Part of the difficulty in acquiring phonemic awareness is that, from word to word and speaker to speaker, the sound of any given phoneme can vary considerably. These sorts of variations in spoken form that do not indicate a difference in meaning are referred to as allophones of a phoneme. For example, in the northern part of the United States, the pronunciation of grease typically rhymes with peace, whereas in parts of the South, it rhymes with sneeze. Similarly, the pronunciations of the vowels vary greatly across regions, dialects, and individuals.
Alternately, variations in spoken form sometimes eliminate phonetic distinctions between phonemes. Thus, for some people, the words pin and pen are pronounced differently with distinct medial sounds corresponding to their distinct vowels. For other people, however, these words are phonetically indistinguishable, leaving context as the only clue to meaning. Indeed, because of variations in the language even linguists find it difficult to say exactly how many phonemes there are in English; answers vary from forty-four to fifty-two.
It is also important to note that phonemes are not spoken as separate units. Rather, they are co-articulated; that is, when we speak, we fuse the phonemes together into a syllabic unit. For example, when we say bark aloud, we do not produce four distinct phonemes: /b/, /a/, /r/, /k/. Instead, our pronunciation of the initial consonant is influenced by the medial vowel, and the medial vowel is influenced by the consonants before and after it. Thus, we talk about r-controlled vowels like the "ar" in bark. Similarly, we speak of nasalized vowels before nasal consonants, such as in the words and, went, and gym. Because these vowels are assimilated into the following consonant in speech, most children have special difficulty representing them as distinct phonemes in reading and spelling, such that, for example, went might be read or spelled as W-E-T.
Consonants as well as vowels are affected by co-articulation. Consider the /t/ and /d/. Say the words write and ride. The /t/ and /d/ sound distinct in these two words. However, now say writer and rider. Now, the medial /t/ and /d/ phonemes are affected by /r/ in consonant blends. Pronounce the following pairs of words: tuck-truck; task-trash; dunk-drunk; dagger-dragon. Children notice the change in /t/ and /d/ when followed by /r/ and represent the phonetic detail with spellings of C-H-R-A-N for train and J-R-A-G-N for dragon.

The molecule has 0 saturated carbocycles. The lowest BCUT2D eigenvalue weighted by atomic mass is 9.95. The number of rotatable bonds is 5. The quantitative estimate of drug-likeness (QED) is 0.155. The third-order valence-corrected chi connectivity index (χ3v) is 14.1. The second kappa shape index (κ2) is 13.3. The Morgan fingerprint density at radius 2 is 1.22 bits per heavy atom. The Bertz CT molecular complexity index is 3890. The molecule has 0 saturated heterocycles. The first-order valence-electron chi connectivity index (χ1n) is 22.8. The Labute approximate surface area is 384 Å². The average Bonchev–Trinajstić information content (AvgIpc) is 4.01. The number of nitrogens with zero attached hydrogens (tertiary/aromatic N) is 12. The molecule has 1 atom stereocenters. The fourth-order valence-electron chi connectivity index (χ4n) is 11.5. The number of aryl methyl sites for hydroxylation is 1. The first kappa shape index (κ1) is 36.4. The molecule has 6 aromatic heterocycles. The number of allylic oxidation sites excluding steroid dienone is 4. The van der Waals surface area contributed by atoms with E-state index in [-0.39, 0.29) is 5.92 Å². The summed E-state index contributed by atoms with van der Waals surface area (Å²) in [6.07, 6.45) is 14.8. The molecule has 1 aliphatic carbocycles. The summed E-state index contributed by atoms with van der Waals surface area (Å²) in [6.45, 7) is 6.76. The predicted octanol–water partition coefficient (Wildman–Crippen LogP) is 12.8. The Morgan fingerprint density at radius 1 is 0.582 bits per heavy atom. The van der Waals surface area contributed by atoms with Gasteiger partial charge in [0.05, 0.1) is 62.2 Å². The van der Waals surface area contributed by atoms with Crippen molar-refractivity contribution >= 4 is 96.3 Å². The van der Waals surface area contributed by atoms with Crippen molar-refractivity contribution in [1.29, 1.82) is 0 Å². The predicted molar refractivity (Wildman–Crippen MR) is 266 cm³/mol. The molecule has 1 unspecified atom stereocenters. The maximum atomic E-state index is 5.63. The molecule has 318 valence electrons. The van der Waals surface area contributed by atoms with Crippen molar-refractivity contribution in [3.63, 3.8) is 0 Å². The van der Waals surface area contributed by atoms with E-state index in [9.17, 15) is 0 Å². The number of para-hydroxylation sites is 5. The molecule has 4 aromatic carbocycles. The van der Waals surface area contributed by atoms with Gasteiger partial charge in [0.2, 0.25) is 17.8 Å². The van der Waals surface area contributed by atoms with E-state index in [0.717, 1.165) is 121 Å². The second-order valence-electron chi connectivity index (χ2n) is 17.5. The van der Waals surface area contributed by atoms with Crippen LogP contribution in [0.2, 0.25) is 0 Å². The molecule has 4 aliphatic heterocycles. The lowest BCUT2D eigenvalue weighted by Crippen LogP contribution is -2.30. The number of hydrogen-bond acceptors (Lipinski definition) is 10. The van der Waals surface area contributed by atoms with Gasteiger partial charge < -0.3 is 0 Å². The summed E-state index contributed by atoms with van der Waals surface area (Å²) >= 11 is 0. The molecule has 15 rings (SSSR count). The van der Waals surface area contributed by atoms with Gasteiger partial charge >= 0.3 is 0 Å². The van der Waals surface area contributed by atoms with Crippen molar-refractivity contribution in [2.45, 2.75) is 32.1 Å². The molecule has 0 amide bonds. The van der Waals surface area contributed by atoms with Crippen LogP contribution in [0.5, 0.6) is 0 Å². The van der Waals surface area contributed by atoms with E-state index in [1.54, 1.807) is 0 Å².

The phonological awareness activities in this curriculum ask children to listen to the sameness, difference, number, and order of speech sounds. As the previous examples illustrate, such activities can become difficult when the phonetic level of speech does not relate cleanly or directly to the phonemic level. Yet, it is ultimately the phonemic level we are after because it is awareness of phonemes that allows children to understand how the alphabet works — an understanding that is essential to learning to read and spell.
About this curriculum
The design and sequence of activities in this article are intended to help children acquire a sense of the architecture of their language and the nature of its building blocks. As the children practice synthesizing words from phonemes and analyzing phonemes from words, they are also practicing hearing and saying the phonemes over and over, both in isolation and in context. They are becoming generally familiar with how the different phonemes sound and how they are articulated. They are becoming comfortable with hearing and feeling the identity and distinguishing characteristics of each phoneme, whether spoken in isolation or in the beginning, middle, or end of a variety of words.
Research shows that once children have mastered phonemic awareness in this way, useful knowledge of the alphabetic principle generally follows with remarkable ease — and no wonder: Having learned to attend to and think about the structure of language in this way, the alphabetic principle makes sense. All that's left to make it usable is knowledge of the particular letters by which each sound is represented.
Click below for concrete activities that stimulate the development of phonemic awareness in the preschool or elementary classroom.
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This article originally appeared in American Educator, Spring/Summer 1998, and was excerpted from Phonemic Awareness in Young Children: A Classroom Curriculum. Reprinted with permission of the authors.